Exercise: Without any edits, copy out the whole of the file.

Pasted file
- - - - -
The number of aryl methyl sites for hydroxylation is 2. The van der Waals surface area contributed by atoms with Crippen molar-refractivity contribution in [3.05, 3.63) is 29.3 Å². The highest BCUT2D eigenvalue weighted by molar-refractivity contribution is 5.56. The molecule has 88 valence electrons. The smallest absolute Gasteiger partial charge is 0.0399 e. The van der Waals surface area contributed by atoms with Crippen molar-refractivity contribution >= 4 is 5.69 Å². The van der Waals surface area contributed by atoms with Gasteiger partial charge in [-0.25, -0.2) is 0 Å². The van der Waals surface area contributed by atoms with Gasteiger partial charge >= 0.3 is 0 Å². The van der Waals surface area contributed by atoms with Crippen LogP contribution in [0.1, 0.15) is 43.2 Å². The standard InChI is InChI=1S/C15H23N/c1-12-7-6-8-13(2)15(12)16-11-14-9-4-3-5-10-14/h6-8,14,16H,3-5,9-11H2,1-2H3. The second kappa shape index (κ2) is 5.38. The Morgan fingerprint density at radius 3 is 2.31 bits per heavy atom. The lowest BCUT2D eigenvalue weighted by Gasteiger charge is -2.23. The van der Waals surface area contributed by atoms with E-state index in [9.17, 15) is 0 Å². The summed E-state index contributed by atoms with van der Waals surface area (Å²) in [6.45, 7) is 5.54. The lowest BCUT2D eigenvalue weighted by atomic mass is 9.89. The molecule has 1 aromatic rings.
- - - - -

The number of aryl methyl sites for hydroxylation is 2. The van der Waals surface area contributed by atoms with Crippen molar-refractivity contribution in [3.05, 3.63) is 29.3 Å². The highest BCUT2D eigenvalue weighted by molar-refractivity contribution is 5.56. The molecule has 88 valence electrons. The smallest absolute Gasteiger partial charge is 0.0399 e. The van der Waals surface area contributed by atoms with Crippen molar-refractivity contribution >= 4 is 5.69 Å². The van der Waals surface area contributed by atoms with Gasteiger partial charge in [-0.25, -0.2) is 0 Å². The van der Waals surface area contributed by atoms with Gasteiger partial charge >= 0.3 is 0 Å². The van der Waals surface area contributed by atoms with Crippen LogP contribution in [0.1, 0.15) is 43.2 Å². The standard InChI is InChI=1S/C15H23N/c1-12-7-6-8-13(2)15(12)16-11-14-9-4-3-5-10-14/h6-8,14,16H,3-5,9-11H2,1-2H3. The second kappa shape index (κ2) is 5.38. The Morgan fingerprint density at radius 3 is 2.31 bits per heavy atom. The lowest BCUT2D eigenvalue weighted by Gasteiger charge is -2.23. The van der Waals surface area contributed by atoms with E-state index in [9.17, 15) is 0 Å². The summed E-state index contributed by atoms with van der Waals surface area (Å²) in [6.45, 7) is 5.54. The lowest BCUT2D eigenvalue weighted by atomic mass is 9.89. The molecule has 1 aromatic rings.